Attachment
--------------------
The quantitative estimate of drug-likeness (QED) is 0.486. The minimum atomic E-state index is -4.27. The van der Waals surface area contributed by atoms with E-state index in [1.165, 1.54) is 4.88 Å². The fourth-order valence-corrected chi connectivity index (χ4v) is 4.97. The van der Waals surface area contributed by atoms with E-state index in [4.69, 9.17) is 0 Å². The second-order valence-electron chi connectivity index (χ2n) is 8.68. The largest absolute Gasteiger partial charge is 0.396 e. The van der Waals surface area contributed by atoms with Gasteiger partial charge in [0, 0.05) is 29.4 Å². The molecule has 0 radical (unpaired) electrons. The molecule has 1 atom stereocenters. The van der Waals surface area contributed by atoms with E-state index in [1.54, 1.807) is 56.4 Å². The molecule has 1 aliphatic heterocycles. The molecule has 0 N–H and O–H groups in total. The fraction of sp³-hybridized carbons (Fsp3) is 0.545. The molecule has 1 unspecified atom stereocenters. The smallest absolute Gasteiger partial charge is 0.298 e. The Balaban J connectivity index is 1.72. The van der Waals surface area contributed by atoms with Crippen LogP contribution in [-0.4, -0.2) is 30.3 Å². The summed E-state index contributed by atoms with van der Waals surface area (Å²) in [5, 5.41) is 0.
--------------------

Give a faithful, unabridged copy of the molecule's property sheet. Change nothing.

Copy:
The quantitative estimate of drug-likeness (QED) is 0.486. The minimum atomic E-state index is -4.27. The van der Waals surface area contributed by atoms with E-state index in [1.165, 1.54) is 4.88 Å². The fourth-order valence-corrected chi connectivity index (χ4v) is 4.97. The van der Waals surface area contributed by atoms with E-state index in [4.69, 9.17) is 0 Å². The second-order valence-electron chi connectivity index (χ2n) is 8.68. The largest absolute Gasteiger partial charge is 0.396 e. The van der Waals surface area contributed by atoms with Gasteiger partial charge in [0, 0.05) is 29.4 Å². The molecule has 0 radical (unpaired) electrons. The molecule has 1 atom stereocenters. The van der Waals surface area contributed by atoms with E-state index in [1.54, 1.807) is 56.4 Å². The molecule has 1 aliphatic heterocycles. The molecule has 0 N–H and O–H groups in total. The fraction of sp³-hybridized carbons (Fsp3) is 0.545. The molecule has 1 unspecified atom stereocenters. The smallest absolute Gasteiger partial charge is 0.298 e. The Balaban J connectivity index is 1.72. The van der Waals surface area contributed by atoms with Crippen LogP contribution in [-0.4, -0.2) is 30.3 Å². The summed E-state index contributed by atoms with van der Waals surface area (Å²) in [5, 5.41) is 0.